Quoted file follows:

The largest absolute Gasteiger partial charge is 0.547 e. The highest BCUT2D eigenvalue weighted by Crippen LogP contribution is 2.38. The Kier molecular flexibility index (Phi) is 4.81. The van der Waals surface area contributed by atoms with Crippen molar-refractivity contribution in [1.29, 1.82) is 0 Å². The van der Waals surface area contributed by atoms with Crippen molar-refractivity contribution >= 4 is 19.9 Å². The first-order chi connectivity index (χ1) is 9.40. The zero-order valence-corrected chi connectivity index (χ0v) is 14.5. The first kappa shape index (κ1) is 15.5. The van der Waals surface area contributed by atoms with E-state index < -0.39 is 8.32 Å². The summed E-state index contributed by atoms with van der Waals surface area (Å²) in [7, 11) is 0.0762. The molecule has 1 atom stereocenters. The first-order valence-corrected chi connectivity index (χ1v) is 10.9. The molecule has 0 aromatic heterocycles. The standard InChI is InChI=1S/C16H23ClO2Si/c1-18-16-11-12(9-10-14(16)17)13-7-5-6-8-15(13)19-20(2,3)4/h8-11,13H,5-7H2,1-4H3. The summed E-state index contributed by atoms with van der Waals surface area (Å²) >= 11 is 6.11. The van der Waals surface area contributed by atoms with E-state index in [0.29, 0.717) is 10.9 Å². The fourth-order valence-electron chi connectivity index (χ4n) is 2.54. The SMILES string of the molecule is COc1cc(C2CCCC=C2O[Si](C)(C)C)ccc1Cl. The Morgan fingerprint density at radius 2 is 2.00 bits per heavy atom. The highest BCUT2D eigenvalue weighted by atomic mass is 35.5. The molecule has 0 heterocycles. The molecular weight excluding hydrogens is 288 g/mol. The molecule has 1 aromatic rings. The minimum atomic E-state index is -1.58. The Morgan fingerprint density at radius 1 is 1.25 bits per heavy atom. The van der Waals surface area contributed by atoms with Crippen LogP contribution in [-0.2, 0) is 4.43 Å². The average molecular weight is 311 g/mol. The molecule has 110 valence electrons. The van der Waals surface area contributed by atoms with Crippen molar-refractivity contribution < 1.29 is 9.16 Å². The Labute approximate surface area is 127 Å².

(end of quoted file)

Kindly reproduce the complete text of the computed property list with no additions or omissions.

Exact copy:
The largest absolute Gasteiger partial charge is 0.547 e. The highest BCUT2D eigenvalue weighted by Crippen LogP contribution is 2.38. The Kier molecular flexibility index (Phi) is 4.81. The van der Waals surface area contributed by atoms with Crippen molar-refractivity contribution in [1.29, 1.82) is 0 Å². The van der Waals surface area contributed by atoms with Crippen molar-refractivity contribution >= 4 is 19.9 Å². The first-order chi connectivity index (χ1) is 9.40. The zero-order valence-corrected chi connectivity index (χ0v) is 14.5. The first kappa shape index (κ1) is 15.5. The van der Waals surface area contributed by atoms with E-state index < -0.39 is 8.32 Å². The summed E-state index contributed by atoms with van der Waals surface area (Å²) in [7, 11) is 0.0762. The molecule has 1 atom stereocenters. The first-order valence-corrected chi connectivity index (χ1v) is 10.9. The molecule has 0 aromatic heterocycles. The standard InChI is InChI=1S/C16H23ClO2Si/c1-18-16-11-12(9-10-14(16)17)13-7-5-6-8-15(13)19-20(2,3)4/h8-11,13H,5-7H2,1-4H3. The summed E-state index contributed by atoms with van der Waals surface area (Å²) >= 11 is 6.11. The van der Waals surface area contributed by atoms with E-state index in [0.29, 0.717) is 10.9 Å². The fourth-order valence-electron chi connectivity index (χ4n) is 2.54. The SMILES string of the molecule is COc1cc(C2CCCC=C2O[Si](C)(C)C)ccc1Cl. The Morgan fingerprint density at radius 2 is 2.00 bits per heavy atom. The highest BCUT2D eigenvalue weighted by atomic mass is 35.5. The molecule has 0 heterocycles. The molecular weight excluding hydrogens is 288 g/mol. The molecule has 1 aromatic rings. The minimum atomic E-state index is -1.58. The Morgan fingerprint density at radius 1 is 1.25 bits per heavy atom. The van der Waals surface area contributed by atoms with Crippen LogP contribution in [-0.2, 0) is 4.43 Å². The average molecular weight is 311 g/mol. The molecule has 110 valence electrons. The van der Waals surface area contributed by atoms with Crippen molar-refractivity contribution < 1.29 is 9.16 Å². The Labute approximate surface area is 127 Å².